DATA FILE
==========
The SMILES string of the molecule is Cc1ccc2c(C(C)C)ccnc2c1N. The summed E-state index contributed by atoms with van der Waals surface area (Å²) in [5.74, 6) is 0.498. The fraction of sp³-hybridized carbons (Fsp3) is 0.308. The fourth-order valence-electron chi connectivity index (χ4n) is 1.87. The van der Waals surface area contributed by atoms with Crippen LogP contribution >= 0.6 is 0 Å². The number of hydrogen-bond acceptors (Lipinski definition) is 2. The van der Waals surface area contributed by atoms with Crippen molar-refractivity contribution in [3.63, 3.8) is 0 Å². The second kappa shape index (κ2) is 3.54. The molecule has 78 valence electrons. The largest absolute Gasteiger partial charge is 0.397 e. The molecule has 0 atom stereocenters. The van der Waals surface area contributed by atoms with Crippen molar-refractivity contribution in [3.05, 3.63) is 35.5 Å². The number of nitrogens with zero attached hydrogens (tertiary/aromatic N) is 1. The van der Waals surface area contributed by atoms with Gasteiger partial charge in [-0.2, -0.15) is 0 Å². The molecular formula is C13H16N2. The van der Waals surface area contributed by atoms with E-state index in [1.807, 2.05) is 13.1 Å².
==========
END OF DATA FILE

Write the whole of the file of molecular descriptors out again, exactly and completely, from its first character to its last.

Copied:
The SMILES string of the molecule is Cc1ccc2c(C(C)C)ccnc2c1N. The summed E-state index contributed by atoms with van der Waals surface area (Å²) in [5.74, 6) is 0.498. The fraction of sp³-hybridized carbons (Fsp3) is 0.308. The fourth-order valence-electron chi connectivity index (χ4n) is 1.87. The van der Waals surface area contributed by atoms with Crippen LogP contribution >= 0.6 is 0 Å². The number of hydrogen-bond acceptors (Lipinski definition) is 2. The van der Waals surface area contributed by atoms with Crippen molar-refractivity contribution in [3.63, 3.8) is 0 Å². The second kappa shape index (κ2) is 3.54. The molecule has 78 valence electrons. The largest absolute Gasteiger partial charge is 0.397 e. The molecule has 0 atom stereocenters. The van der Waals surface area contributed by atoms with Crippen molar-refractivity contribution in [3.05, 3.63) is 35.5 Å². The number of nitrogens with zero attached hydrogens (tertiary/aromatic N) is 1. The van der Waals surface area contributed by atoms with Gasteiger partial charge in [-0.2, -0.15) is 0 Å². The molecular formula is C13H16N2. The van der Waals surface area contributed by atoms with E-state index in [1.807, 2.05) is 13.1 Å².